Americans have been looking to Congress over the past decade and a half to fix the national debt that our nation faces, increasing every day by several billion dollars. Each year, our government has bound future generations to an average of six hundred billion dollars that must be paid off eventually, racking up twenty one trillion dollars of debt since FDR’s New Deal which employed Keynesian economic theory  (the borrowing of money to fund programs that tax and other revenue sources cannot cover).

The New Deal is the second of the three eras of massive government expansion alongside the development of a new social safety net that had never before been seen in American history, the Progressive Era (Woodrow Wilson), the New Deal (Franklin Roosevelt), and the Great Society (Lyndon Johnson). Moreso under Lyndon Johnson than the other two, the social safety net that has been created under nearly all Americans is ridiculously large, and consumes well over two thirds of the annual federal budget for the United States government, and, as previously mentioned, is constantly forcing Congress to overdraw on treasury accounts.

Every year, the mountain of debt caused by the massive social welfare programs in America causes the deficit to increase marginally, while forcing the national debt to soar to new heights. Such a cloud grows heavy over the metaphorical head of the US and even world economy, and will cause another major crash within the next few decades, if not under the Trump Administration if debts are not showing signs of slowing in accumulation or altogether decreasing.

Social Security makes up the largest chunk of social welfare program funding in America, and has come under much stress recently as the unforeseen “Baby Boomer” generation has already approached retirement. Think of the Baby Boomer generation as a large accumulation of debris in a hose (for lack of a more suitable simile). One can watch the blockage as it moves through the hose because of how large the accumulation is. Thus is the Baby Boomer generation in the American population pyramid.

In order to solve the Social Security Bubble (as I like to think of it as), there is one major change that must be made in order to decrease the unprecedented draw on borrowed funds for the national budget: abuse. Everyone above the age of 66, or 62 in some cases, receives a Social Security check in the mail on a monthly basis for having contributed to the Social Security system throughout their lifetime by paying the 6.2% tax on their wages. What is very important to realize that everyone receives these checks, and I do mean everyone. Regardless of their work history, income, or asset accumulation, everyone receives this Social Security check. This leads to abuse.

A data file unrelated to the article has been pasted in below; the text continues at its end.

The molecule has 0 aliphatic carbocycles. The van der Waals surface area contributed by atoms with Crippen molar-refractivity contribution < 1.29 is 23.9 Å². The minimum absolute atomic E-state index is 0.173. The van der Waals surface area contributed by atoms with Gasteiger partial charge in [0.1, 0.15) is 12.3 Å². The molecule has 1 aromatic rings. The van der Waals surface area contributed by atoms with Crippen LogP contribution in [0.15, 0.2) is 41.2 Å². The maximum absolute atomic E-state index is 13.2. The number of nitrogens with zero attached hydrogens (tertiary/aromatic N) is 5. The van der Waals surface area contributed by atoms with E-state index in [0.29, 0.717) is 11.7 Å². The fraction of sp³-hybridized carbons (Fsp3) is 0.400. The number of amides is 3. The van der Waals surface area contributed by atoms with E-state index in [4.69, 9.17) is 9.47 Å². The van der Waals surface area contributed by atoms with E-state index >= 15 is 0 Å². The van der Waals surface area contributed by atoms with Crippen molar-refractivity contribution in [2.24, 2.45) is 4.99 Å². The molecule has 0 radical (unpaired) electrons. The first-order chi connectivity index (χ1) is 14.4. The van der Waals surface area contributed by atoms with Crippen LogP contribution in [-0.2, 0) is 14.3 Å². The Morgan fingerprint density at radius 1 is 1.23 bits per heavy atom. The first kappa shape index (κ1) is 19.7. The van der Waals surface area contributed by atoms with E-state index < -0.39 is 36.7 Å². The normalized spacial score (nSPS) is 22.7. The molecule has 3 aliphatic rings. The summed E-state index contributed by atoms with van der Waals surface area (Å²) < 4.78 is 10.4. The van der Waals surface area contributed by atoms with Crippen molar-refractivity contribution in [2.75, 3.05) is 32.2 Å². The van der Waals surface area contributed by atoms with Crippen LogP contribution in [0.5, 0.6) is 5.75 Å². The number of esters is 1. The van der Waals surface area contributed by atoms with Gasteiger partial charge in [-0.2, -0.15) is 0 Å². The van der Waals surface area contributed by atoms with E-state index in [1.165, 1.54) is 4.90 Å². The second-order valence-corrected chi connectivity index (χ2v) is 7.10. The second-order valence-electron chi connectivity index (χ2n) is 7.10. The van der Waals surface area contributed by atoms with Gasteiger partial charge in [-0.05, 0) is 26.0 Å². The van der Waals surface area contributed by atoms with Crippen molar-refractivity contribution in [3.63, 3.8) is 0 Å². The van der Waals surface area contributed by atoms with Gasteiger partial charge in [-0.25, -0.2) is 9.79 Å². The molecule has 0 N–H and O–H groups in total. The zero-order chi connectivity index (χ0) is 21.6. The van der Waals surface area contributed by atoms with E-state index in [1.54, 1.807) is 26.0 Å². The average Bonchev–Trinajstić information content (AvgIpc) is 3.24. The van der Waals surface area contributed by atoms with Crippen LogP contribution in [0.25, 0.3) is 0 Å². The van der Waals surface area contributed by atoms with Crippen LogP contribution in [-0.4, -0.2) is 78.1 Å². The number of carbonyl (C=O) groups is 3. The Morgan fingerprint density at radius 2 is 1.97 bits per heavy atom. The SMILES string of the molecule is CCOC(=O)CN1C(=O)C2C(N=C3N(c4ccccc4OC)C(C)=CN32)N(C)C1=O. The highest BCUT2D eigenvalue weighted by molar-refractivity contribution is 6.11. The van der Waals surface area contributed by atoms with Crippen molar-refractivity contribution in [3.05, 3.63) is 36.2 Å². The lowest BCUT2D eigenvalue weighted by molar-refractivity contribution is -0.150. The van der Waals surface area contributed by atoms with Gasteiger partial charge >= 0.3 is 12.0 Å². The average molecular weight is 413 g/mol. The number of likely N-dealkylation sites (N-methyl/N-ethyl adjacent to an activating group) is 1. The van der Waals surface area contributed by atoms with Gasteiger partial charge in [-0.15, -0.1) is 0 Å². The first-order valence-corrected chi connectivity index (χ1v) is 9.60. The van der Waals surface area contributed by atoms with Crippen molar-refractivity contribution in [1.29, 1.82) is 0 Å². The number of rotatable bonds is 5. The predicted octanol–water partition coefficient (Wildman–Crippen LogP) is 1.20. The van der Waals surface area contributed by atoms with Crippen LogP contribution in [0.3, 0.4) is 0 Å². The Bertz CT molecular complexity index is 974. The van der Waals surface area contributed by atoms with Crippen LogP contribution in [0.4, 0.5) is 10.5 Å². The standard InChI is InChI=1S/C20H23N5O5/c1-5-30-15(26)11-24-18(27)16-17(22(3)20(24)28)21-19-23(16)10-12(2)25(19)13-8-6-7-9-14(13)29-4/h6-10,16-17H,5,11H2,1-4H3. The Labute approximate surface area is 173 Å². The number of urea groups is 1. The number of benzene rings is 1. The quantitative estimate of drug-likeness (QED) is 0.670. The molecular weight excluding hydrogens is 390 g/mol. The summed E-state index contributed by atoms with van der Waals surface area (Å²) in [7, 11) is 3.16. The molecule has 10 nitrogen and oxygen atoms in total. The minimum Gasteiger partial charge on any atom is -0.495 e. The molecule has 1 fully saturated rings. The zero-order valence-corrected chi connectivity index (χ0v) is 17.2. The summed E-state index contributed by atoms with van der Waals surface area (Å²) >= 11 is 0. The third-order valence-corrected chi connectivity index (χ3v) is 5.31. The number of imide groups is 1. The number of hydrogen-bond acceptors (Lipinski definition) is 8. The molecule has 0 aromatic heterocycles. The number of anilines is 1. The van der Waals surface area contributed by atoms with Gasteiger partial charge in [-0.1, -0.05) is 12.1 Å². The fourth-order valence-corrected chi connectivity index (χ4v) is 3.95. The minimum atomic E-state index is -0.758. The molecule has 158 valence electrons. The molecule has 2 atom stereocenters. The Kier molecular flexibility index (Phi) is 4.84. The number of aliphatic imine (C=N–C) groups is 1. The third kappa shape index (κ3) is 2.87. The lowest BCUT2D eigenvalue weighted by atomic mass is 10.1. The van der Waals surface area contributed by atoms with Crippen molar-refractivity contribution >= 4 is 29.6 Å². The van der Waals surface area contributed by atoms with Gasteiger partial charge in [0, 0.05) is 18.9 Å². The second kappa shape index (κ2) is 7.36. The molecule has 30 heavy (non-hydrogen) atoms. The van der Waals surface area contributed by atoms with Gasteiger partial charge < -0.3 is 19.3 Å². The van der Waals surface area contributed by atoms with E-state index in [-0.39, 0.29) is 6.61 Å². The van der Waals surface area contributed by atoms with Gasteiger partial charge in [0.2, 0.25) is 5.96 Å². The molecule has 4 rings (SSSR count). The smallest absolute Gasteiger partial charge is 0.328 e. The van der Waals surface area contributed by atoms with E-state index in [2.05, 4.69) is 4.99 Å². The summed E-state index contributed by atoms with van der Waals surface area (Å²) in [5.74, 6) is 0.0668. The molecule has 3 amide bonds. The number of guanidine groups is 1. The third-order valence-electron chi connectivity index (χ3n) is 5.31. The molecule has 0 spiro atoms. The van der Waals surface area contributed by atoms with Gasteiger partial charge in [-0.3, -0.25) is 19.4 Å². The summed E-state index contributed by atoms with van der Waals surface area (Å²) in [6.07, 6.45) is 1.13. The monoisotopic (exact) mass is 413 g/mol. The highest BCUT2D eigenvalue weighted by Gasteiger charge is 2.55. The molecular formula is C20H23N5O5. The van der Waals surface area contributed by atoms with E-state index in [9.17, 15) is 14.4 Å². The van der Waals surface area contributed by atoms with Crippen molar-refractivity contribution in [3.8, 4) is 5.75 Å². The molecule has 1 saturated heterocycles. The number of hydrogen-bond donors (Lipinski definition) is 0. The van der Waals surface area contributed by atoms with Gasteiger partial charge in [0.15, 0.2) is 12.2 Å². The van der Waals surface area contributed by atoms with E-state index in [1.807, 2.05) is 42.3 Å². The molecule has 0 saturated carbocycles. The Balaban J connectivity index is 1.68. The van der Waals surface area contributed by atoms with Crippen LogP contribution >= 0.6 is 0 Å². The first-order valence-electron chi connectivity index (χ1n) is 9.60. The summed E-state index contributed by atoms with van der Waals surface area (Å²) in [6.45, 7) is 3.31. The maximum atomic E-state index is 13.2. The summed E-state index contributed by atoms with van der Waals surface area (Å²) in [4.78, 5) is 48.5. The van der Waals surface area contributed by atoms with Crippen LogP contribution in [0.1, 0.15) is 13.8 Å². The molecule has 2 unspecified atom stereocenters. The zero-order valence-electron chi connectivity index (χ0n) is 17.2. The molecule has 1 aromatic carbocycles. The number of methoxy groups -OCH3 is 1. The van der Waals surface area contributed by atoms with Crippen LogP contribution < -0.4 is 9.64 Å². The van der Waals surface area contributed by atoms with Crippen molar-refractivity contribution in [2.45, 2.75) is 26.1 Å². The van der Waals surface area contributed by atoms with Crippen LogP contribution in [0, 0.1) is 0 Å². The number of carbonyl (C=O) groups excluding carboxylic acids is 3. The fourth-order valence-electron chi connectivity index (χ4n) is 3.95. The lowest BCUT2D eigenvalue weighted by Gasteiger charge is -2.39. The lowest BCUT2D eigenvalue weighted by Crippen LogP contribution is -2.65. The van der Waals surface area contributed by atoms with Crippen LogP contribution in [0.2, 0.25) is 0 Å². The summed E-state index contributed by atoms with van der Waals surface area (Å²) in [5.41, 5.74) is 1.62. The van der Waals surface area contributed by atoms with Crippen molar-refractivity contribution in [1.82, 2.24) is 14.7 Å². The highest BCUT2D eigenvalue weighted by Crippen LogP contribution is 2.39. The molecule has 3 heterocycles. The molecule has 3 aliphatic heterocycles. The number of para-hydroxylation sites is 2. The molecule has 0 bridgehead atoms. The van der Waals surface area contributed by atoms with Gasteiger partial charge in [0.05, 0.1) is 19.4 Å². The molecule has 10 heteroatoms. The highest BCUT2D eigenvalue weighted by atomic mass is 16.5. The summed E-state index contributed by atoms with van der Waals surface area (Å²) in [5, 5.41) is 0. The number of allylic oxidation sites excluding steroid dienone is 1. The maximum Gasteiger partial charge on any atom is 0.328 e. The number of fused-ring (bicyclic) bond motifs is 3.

One may find a very poor man who has worked his entire life receiving measly benefits for the rest of his life, and then one can look to the other end of the spectrum to find a rich man trying to decide which summer home he would like to go to next receiving the same check. Clearly, one can see the need of one over the other. The poor man clearly has a greater need for the Social Security payment than does the rich man. No matter how much I despise the fiction that there is no social mobility between the rich and the poor, this is one instance where the difference cannot be greater, especially based on need.

In order to fix the debt problem, the Congress must address the abuse problem first. In order to cut down on this abuse, annual tax returns for the entirety of the life of an individual should be maintained in order to provide an accurate representation of income accumulation over the years, alongside a detailed list of bankruptcies filed for among other things that may have an impact on post-retirement wealth accumulation that could have an impact on the way Congress addresses the Social Security abuse problem. After this mandate has been passed, then Congress may find it wise to institute a recurring evaluation and adjustment to the cap of income and accumulated wealth that prohibits certain groups of individuals in higher income brackets and those better off in retirement from receiving unneeded benefits.